Tortured, untethered apologetics

Written by Rob Hogendoorn

1 minute

So, let me get this straight: According to Tenpel (aka Tenzin Peljor or Michael Jäckel), the survivors that met the fourteenth Dalai Lama in Rotterdam in 2018, did so in in “bad faith.” (comment 178, November 29, 2021 at 1:26 pm). With this, Tenpel not merely insults the four survivors who met the Dalai Lama as well as the twelve authors of testimonies, but also some 1.300 people who signed the petition requesting this meeting during the preceding week.

This petition will remain open (2.617 signatures to date and counting) unless and until the Dalai Lama follows up  promises made during the Rotterdam meeting. So far, the Dalai Lama has not kept his promises at all. Unfortunately, his playing to the gallery is a decades-old, consistent pattern.

Recently, his erstwhile PR-advisor corroborated accounts that 3 years ago the Dalai Lama made clear that he wishes to be spared confrontations with people who were abused by Tibetan Buddhist teachers (see video at 46.40 mins.)

Evidently, Tenpel has trouble fathoming why the office the Dalai Lama holds, as well as his policies as as worldly and spiritual leader, alone provide the rationale for troubling him with matters he clearly wishes to ignore. After all, on his own view, the Dalai Lama was the Tibetan head of state and chief executive of the Central Tibetan Administration for more than 60 years. So, most sexual abuse happened on his watch.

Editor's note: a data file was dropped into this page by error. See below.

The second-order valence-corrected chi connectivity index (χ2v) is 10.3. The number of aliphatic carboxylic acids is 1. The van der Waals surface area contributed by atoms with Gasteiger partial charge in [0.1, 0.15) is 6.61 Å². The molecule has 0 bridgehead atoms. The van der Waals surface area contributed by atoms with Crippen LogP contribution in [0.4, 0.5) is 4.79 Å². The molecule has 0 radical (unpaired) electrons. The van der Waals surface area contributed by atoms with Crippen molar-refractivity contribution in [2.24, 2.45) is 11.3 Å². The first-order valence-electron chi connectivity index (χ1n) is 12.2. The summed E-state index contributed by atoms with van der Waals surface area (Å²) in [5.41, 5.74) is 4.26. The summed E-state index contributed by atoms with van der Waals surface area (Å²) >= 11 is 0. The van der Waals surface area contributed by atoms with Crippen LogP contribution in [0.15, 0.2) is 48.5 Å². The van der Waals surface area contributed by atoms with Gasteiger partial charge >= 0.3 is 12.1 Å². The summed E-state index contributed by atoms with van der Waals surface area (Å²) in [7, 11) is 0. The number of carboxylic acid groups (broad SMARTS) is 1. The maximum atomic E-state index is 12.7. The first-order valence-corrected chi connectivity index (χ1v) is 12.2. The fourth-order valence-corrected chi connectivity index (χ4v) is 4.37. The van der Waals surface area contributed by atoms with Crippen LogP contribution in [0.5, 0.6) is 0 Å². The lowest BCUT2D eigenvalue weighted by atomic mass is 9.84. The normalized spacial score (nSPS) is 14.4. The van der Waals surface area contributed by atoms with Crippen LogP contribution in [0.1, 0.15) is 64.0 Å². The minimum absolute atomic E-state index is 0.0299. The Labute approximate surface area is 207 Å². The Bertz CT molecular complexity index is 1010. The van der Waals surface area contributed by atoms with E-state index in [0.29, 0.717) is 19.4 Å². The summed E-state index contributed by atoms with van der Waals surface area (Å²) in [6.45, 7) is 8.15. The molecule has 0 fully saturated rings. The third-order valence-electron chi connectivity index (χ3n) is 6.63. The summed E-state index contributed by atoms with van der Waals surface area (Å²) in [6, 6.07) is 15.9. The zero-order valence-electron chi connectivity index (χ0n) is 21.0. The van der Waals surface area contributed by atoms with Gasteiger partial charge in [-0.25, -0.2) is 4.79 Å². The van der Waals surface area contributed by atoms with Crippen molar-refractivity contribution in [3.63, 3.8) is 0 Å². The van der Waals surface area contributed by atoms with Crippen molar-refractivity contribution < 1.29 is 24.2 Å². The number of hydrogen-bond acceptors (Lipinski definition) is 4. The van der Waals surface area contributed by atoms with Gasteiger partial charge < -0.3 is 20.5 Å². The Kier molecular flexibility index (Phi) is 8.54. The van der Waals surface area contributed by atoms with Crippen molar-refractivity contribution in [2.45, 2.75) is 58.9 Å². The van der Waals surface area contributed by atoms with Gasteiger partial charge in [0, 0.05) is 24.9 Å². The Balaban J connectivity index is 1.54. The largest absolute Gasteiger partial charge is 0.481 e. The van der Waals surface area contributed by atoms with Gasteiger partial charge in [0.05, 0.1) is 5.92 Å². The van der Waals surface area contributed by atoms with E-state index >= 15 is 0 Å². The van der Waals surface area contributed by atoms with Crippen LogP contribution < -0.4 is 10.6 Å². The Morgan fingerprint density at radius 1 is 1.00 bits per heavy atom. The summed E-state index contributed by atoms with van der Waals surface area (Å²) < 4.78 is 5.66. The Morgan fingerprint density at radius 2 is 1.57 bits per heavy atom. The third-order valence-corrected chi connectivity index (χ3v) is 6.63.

Worse, the Dalai Lama continued to endorse Tibetan Buddhist teachers long after learning about their abuses. Tenpel’s tortured apologetics are emblematic of  those of other devotees. He rather blames victims and survivors for confronting the Dalai Lama against his command with abuses—equating calling him to account willy-nilly with acting “in bad faith”—than accept that it is their prerogative to do so at will.

Tenpel’s morally, legally, and politically untethered apologetics surely are the envy of worldly and religious leaders everywhere—if only wishing abuse away were a live option to them!

Originally posted as a Tweet on November 30, 2021.

About the author

Rob Hogendoorn

Investigative reporter and academic researcher Rob Hogendoorn (b. 1964) began researching the reception of Buddhism in Western society and culture in the early 1990s. His modus operandi remained the same ever since: independent, inquisitive and provocative.